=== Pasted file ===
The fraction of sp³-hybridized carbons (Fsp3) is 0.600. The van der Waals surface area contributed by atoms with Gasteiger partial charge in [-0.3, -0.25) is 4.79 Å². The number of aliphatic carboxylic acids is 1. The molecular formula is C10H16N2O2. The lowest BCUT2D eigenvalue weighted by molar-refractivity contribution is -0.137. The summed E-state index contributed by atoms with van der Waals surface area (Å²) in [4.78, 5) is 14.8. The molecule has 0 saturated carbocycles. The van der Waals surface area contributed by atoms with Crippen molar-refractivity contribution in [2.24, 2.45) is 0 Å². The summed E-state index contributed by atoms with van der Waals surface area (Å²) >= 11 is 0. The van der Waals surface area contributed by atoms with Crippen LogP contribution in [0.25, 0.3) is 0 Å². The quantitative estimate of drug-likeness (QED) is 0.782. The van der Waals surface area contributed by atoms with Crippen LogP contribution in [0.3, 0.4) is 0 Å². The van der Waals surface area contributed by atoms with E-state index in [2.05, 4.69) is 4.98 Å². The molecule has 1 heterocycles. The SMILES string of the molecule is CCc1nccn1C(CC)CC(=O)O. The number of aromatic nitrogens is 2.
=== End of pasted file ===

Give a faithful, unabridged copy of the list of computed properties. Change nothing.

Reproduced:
The fraction of sp³-hybridized carbons (Fsp3) is 0.600. The van der Waals surface area contributed by atoms with Gasteiger partial charge in [-0.3, -0.25) is 4.79 Å². The number of aliphatic carboxylic acids is 1. The molecular formula is C10H16N2O2. The lowest BCUT2D eigenvalue weighted by molar-refractivity contribution is -0.137. The summed E-state index contributed by atoms with van der Waals surface area (Å²) in [4.78, 5) is 14.8. The molecule has 0 saturated carbocycles. The van der Waals surface area contributed by atoms with Crippen molar-refractivity contribution in [2.24, 2.45) is 0 Å². The summed E-state index contributed by atoms with van der Waals surface area (Å²) >= 11 is 0. The van der Waals surface area contributed by atoms with Crippen LogP contribution in [0.25, 0.3) is 0 Å². The quantitative estimate of drug-likeness (QED) is 0.782. The van der Waals surface area contributed by atoms with Crippen LogP contribution in [0.3, 0.4) is 0 Å². The van der Waals surface area contributed by atoms with E-state index in [2.05, 4.69) is 4.98 Å². The molecule has 1 heterocycles. The SMILES string of the molecule is CCc1nccn1C(CC)CC(=O)O. The number of aromatic nitrogens is 2.